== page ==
“Mothers are closer than anyone to accident. They are most painfully conscious of the fertilized egg; as Mary knew the moment of conception. But the zygote has no soul. Is matter.” Further along these lines he would not go. But:
Their babies always seem to come by happenstance; a random conjunction of events. Mothers close ranks, and perpetrate a fictional mystery about motherhood. It’s only a way of compensating for an inability to live with the truth. Truth being that they do not understand what is going on inside them; that it is a mechanical and alien growth which at some point acquires a soul. They are possessed. Or: the same forces which dictate the bomb’s trajectory, the deaths of stars, the wind and the waterspout have focussed somewhere inside the pelvic frontiers without their consent, to generate one more mighty accident. It frightens them to death. It would frighten anyone.
So it moves us on toward the question of Fausto’s “understanding” with God. Apparently his problem was never as simple as God v. Caesar, especially Caesar inanimate—the one we see in old medals and statues, the “force” we read of in history texts. Caesar for one thing was animate once, and had his own difficulties with a world of things as well as a degenerate crew of gods. It would be easier, since drama arises out of conflict, to call it simply human law v. divine, all within the arena in quarantine that had been Fausto’s home. I mean his soul and I also mean the island. But this isn’t drama. Only an apologia for the Day of the 13 Raids. Even what happen
I know of machines that are more complex than people. If this is apostasy, hekk ikun. To have humanism we must first be convinced of our humanity. As we move further into decadence this becomes more difficult.
More and more alien from himself, Fausto II began to detect signs of lovely inanimateness in the world around him.
Now the winter’s gregale brings in bombers from the north; as Euroclydon it brought in St. Paul. Blessings, curses. But is the wind any part of us? Has it anything at all to do with us?
Somewhere perhaps behind a hill—some shelter—farmers are sowing wheat for a June harvest. Bombing is concentrated around Valletta, the Three Cities, the Harbour. Pastoral life has become enormously attractive. But there are strays: one killed Elena’s mother. We cannot expect more of the bombs than of the wind. We should not expect. If I am not to become marid b’mohhu, I can only go on as sapper, as gravedigger, I must refuse to think of any other condition, past or future. Better to say: “This has always been. We’ve always lived in Purgatory and our term here is at best indefinite.”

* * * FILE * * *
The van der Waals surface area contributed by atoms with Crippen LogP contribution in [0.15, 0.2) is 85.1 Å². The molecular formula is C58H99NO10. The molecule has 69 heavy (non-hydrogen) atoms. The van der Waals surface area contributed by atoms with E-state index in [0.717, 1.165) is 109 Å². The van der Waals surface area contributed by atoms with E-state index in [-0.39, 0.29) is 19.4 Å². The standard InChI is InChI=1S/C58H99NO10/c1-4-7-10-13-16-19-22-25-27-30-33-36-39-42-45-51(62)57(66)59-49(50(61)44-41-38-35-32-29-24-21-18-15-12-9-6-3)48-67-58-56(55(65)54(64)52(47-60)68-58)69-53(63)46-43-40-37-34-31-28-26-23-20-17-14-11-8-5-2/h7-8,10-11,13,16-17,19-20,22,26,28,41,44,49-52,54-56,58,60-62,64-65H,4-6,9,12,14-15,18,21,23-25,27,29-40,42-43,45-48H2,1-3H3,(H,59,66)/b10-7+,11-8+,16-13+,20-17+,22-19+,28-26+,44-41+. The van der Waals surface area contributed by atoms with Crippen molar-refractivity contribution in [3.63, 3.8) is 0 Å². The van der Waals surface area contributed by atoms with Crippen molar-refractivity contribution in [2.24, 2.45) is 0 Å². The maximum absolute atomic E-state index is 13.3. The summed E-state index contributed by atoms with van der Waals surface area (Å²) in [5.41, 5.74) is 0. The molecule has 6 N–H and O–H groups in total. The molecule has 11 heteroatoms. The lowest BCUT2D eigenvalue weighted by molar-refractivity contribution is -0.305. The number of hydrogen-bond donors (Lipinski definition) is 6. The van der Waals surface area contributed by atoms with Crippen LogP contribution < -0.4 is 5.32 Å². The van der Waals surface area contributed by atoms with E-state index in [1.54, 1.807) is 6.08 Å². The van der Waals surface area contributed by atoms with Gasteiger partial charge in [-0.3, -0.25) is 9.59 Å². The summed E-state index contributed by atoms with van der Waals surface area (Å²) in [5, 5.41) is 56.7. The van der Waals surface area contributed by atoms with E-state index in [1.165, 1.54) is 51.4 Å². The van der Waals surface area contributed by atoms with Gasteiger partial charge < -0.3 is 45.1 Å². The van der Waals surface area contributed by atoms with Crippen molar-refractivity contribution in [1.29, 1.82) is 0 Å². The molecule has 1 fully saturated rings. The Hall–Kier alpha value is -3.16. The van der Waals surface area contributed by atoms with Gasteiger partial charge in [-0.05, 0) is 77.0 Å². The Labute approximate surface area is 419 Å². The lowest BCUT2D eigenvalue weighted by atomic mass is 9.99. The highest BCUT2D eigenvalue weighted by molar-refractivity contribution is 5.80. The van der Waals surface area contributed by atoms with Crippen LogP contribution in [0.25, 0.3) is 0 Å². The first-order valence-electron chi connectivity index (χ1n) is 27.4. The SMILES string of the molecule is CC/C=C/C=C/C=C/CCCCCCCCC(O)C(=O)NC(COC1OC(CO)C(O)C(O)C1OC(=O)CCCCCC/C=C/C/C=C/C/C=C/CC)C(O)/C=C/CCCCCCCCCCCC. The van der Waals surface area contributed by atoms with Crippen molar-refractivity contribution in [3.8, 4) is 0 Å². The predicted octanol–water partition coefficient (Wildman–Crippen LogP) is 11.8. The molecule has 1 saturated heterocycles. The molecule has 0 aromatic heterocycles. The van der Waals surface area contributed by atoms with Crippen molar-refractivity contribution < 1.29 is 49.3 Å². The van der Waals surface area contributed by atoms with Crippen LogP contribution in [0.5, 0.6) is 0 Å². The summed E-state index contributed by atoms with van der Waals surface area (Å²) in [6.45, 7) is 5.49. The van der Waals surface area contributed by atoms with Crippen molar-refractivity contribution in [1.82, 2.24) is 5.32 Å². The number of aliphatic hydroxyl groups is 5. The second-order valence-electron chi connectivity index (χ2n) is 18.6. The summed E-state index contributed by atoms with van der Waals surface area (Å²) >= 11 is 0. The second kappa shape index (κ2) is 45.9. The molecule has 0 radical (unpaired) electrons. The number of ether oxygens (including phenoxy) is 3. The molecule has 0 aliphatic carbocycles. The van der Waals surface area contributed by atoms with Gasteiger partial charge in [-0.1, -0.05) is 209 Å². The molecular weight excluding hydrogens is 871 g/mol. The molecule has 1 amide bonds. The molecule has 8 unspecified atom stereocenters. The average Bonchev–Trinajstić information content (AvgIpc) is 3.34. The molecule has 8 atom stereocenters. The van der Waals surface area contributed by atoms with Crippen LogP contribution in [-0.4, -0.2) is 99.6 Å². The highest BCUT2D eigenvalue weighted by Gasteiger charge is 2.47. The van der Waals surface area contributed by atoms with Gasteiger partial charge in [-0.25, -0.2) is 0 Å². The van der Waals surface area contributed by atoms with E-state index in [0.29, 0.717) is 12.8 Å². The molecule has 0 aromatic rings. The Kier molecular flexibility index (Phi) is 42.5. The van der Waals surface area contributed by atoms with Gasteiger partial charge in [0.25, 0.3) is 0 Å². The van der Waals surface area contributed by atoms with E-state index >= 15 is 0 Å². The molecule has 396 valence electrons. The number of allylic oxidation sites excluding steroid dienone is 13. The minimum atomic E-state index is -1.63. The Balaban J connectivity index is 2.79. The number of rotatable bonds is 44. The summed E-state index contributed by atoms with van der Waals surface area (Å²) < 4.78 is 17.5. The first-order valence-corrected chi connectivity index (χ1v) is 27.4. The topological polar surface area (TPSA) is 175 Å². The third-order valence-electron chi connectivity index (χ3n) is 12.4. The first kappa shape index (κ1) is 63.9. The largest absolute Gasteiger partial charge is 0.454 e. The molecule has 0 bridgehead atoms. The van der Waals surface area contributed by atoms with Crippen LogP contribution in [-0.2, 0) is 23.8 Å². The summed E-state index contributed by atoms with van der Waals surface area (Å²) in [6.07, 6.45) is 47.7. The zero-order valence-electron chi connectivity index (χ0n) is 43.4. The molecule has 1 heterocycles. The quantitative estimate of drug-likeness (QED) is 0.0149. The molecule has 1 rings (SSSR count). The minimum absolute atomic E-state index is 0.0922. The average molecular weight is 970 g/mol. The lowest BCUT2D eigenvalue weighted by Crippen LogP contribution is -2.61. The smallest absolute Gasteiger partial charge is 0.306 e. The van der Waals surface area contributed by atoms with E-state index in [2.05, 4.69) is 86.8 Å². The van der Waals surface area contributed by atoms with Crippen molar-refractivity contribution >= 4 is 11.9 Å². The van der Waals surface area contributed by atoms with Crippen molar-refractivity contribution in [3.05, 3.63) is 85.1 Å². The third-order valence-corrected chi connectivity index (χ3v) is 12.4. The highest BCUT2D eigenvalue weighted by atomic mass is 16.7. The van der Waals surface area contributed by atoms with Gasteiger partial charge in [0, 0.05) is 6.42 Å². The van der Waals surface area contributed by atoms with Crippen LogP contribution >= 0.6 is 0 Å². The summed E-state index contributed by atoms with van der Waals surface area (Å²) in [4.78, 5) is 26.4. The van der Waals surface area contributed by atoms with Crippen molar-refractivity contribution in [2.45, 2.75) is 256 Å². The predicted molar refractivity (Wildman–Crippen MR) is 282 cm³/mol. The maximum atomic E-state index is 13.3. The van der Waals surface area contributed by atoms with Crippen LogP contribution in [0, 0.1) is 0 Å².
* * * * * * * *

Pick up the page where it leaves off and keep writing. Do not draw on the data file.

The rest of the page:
Apparently he took at this time to shambling about in the streets, during raids. Hours away from Ta Kali, when he should have been sleeping. Not out of any bravery, or for any reason connected with his job. Nor, at first, for very long.
Pile of brick, grave-shaped. Green beret lying nearby. Royal Commandoes? Star-shells from the Bofors over Marsamuscetto. Red light, long shadows from behind the shop at the corner which move in the unsteady light about a hidden pivot-point. Impossible to tell shadows of what.
Early sun still low on the sea. Blinding. Long blinding track, white road in from the sun to point of view. Sound of Messerschmitts. Invisible. Sound which grows louder. Spitfires scramble aloft, high angle of climb. Small, black in such bright sun. Course towards sun. Dirty marks appear on the sky. Orange-brown-yellow. Colour of excrement. Black. Sun turns the edges gold. And the edges trail like jellyfish towards the horizon. Marks spread, new ones bloom in the centres of old. Air up there is often so still. Other times a wind, up high, must streak them into nothing in seconds. Wind, machines, dirty smoke. Sometimes the sun. When there’s rain nothing can be seen. But the wind sweeps in and down and everything can be heard.